Sizing up the left-handed pitching prospects

In this feature article, Lone Star Dugout analyzes the Rangers' top left-handed starting pitching prospects. Which have the highest upside? Which ones are ready to make a Major League impact soon? Who needs to make their mark quickly?

Highest Ceiling

Kasey Kiker: The 19-year-old Kiker is undoubtedly the top left-handed pitching prospect in the Rangers organization. The club's first round pick in 2006, Kiker entered the organization as a celebrated prep hurler with three well-developed pitches.

Although Kiker stands just 5-foot-10, his stuff rates as some of the system's best. The left-hander throws a fastball, a curveball, and a changeup. Kiker struggled with command in his professional debut last summer, but showed improvement with Single-A Clinton in 2007. Part of the reason for Kiker's improved command was the elimination of his high leg kick, which drew comparisons to Florida Marlins hurler Dontrelle Willis. The mechanical change also helped Kiker hold runners on base, an area he struggled with in 2006. Consequentially, Kiker's velocity dropped slightly, as his fastball sat in the 90-92 range for the majority of the 2007 season.

Kiker pitched well with Clinton in ‘07, as he posted a 2.90 ERA with 112 strikeouts in 96 1/3 innings. Even though he did show improvement with his command, the lefty still has a ways to go with each of his three pitches. Kiker currently profiles as a middle-of-the-rotation starter, but his ceiling could rise as he progresses. Aside from continuing to develop his command, the Alabama native could see a spike in velocity as he grows accustomed to his new mechanics.

Closest to Majors

Matt Harrison: Acquired from the Braves at the trade deadline in 2007, Harrison has yet to appear in an official game as a member of the Rangers organization. The former Braves prospect has outstanding command of slightly above-average stuff. Because of this, he has garnered comparisons to future Hall of Famer Tom Glavine. The 22-year-old works with a fastball that tops out in the low-90's, a changeup, a curveball, and a slider. Though he is a left-handed pitcher, Harrison has struggled to retire left-handed hitters throughout his professional career. The 6-foot-5 hurler recently began throwing a slider in hopes that it will increase his effectiveness against lefties. Harrison's ceiling is in the middle of a big league rotation and he figures to at least be a solid number four or five.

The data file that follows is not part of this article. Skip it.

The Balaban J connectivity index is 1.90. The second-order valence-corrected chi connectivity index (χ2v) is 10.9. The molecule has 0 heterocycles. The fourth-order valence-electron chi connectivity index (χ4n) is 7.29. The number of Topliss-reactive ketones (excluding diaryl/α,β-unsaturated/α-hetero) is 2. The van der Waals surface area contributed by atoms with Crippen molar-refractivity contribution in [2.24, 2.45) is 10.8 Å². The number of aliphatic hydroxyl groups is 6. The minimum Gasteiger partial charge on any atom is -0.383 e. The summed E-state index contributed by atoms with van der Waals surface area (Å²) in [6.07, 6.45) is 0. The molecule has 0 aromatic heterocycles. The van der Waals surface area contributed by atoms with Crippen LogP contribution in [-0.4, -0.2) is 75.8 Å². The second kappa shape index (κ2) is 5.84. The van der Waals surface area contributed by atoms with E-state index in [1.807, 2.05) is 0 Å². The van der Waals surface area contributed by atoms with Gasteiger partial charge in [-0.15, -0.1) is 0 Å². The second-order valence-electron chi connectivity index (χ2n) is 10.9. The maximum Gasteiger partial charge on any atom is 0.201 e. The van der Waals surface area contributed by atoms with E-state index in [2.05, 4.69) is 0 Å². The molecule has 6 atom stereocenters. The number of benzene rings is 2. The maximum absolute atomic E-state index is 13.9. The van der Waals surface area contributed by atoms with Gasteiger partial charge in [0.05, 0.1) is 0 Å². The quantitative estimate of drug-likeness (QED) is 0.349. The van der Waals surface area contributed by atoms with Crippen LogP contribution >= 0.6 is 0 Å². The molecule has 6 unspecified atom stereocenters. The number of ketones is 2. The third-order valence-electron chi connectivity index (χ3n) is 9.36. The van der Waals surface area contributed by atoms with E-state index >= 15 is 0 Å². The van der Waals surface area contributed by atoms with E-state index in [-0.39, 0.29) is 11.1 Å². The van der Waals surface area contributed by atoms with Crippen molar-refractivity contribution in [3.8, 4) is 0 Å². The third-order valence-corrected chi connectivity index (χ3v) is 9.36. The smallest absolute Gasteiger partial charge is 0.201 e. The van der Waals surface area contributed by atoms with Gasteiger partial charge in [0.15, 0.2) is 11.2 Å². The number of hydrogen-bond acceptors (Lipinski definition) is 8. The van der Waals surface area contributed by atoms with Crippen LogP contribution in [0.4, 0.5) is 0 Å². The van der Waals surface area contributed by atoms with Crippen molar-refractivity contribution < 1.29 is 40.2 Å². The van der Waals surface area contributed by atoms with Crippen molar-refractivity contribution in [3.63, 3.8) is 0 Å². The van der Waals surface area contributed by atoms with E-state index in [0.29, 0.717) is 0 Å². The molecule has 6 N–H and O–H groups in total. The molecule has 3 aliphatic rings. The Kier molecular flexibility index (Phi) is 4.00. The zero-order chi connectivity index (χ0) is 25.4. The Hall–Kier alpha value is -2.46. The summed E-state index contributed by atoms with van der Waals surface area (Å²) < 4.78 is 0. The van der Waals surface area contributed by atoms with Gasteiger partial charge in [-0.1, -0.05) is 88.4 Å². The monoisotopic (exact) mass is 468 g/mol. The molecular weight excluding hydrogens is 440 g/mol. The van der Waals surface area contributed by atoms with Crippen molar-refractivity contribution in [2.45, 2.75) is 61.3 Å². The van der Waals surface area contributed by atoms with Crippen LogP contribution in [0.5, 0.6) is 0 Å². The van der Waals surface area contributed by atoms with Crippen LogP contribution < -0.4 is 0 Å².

A.J. Murray: Murray seems an unlikely candidate to be on any prospect list after missing the entire 2004 and 2006 seasons because of shoulder problems. The 25-year-old began his 2007 season in the bullpen for Triple-A Oklahoma. Murray performed well for the RedHawks, putting up a 3.08 ERA in 41 appearances, spanning 52 2/3 innings. The Utah native goes after hitters with an upper-80's fastball, a plus changeup, and a decent breaking ball. Because of his willingness to attack hitters, excellent command, and three-pitch repertoire, the Rangers prefer to have Murray in a starting role. The lefty made two starts for the big league club in late September and he surrendered four earned runs in 11 innings. If Murray is able to remain healthy – which has been his biggest obstacle since being drafted in 2000 – he could develop into a back of the rotation starter. If he is never able to stick in a major league rotation, Murray at least has the makings of a dependable left-handed middle reliever.

The "Sleepers"

Ballard has a good curve.
Mike Ballard: The Virginia product may not have posted dominant numbers in his full-season debut, but he did everything asked of him and finished the year in the Double-A Texas League playoffs. Ballard works down in the zone with an average fastball that sits around 86-88 MPH and tops out at 90. The lefty's money pitch is a big curveball that checks in around the low-70's. He also mixes in a changeup for good measure. Ballard, 23, spent the majority of the season learning to attack and back hitters off the plate. He has advanced command, which was shown in his 131:36 strikeout-to-walk ratio between Single-A Clinton and High-A Bakersfield. Ballard's ceiling is relatively low, but his curveball and command makes him one to watch.